The Sugar industry in Kenya started with private investments at Miwani in 1922, followed by Ramisi Sugar Company in 1927. After independence, six additional companies were established namely; Muhoroni (1966), Chemelil (1968), Mumias (1973), Nzoia (1978), South Nyanza (1979), West Kenya (1981), Soin (2006), Butali sugar and Allied, Transmara Sugar, Sukari Industries, Kwale International Sugar Company and Olepito Sugar company.
In addition, there are licensed and operational jaggery millers: Lubao, Shajanand, Farm Industries and Homa Lime Jaggeries who produce jaggery made from sugarcane. There are many informal and mostly mobile jaggeries. Collectively, Jaggeries provide employment to over 5,000 people and alternative market for sugarcane.
The establishment of the parastatals was driven by a national desire to:
- Accelerate social-economic development;
- Address regional economic imbalances;
- Increase Kenyan citizen’s participation in the economy;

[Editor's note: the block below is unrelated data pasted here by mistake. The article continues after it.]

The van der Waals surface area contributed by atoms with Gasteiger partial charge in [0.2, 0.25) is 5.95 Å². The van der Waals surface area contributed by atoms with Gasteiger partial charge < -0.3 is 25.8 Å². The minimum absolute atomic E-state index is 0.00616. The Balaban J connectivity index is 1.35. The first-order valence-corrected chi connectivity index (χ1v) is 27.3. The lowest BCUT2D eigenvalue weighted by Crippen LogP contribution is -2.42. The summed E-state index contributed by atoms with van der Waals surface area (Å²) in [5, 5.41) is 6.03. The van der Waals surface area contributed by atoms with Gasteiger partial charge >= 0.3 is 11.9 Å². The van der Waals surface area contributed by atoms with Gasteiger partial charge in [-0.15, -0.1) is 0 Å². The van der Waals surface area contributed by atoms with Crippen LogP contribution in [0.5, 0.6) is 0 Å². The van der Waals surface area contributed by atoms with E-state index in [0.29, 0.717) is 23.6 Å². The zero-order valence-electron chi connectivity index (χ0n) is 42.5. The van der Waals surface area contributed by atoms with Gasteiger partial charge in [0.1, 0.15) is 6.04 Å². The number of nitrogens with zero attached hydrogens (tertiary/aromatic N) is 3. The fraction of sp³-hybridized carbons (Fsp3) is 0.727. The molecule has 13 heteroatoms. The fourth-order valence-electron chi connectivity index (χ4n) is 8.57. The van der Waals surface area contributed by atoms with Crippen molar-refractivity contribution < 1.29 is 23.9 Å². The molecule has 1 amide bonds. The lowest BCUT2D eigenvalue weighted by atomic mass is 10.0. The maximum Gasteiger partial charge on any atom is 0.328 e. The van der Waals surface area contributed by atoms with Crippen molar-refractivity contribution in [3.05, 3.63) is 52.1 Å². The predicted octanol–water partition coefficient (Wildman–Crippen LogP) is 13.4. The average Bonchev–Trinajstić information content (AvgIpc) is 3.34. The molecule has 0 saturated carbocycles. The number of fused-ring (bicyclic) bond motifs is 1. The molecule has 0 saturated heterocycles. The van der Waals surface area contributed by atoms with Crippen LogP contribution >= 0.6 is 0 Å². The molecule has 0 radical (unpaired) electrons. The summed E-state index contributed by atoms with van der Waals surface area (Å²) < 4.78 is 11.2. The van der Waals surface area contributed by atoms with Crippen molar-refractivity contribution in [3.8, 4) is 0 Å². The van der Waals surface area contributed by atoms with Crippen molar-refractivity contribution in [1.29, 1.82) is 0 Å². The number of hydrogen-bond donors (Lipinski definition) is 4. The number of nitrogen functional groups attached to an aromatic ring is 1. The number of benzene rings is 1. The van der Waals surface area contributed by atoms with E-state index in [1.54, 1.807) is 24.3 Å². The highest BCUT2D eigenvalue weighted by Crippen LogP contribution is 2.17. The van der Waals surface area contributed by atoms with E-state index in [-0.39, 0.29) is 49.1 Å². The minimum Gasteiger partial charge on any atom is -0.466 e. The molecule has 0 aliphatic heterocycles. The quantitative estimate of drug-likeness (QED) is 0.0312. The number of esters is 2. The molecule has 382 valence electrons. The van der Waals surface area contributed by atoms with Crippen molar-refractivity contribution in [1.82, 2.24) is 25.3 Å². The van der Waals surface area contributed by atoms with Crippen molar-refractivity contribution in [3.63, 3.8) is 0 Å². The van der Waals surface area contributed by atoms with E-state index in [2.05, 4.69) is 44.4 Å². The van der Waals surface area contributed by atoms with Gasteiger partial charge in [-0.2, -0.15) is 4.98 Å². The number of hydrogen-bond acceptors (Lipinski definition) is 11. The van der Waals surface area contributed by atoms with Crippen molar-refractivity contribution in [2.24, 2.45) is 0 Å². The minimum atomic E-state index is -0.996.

- Promote indigenous entrepreneurship; and
- Promote foreign investments through joint ventures.
In Kenya there are large sugarcane plantations and smallholder farms owned by outgrower farmers. AFA Sugar Directorate and the Sugar Research Institute work constantly to help the industry.
In Kenya, sugarcane is grown in Kakamega, Bungoma, Busia, Kisumu, Homabay, Migori, Narok, Kericho, Uasin Gishu and Kwale Counties. Small scale sugarcane farmers supply over 85% of the cane milled by sugar companies. The industry is rural-based benefiting the rural poor and significantly contributing to the achievement of one of the Millennium Development Goals on poverty reduction.
Despite all the investments done in the Sugar Industry, self-sufficiency has remained elusive over the years as consumption continues to outstrip supply. This makes Kenya to remain a net importer of sugar with imports rising every year. The country’s annual national sugar deficit on average is 200,000 Tonnes of sugar. There however exists the potential for Kenya to become and retain self-sufficiency in sugar production and also produce a surplus for export.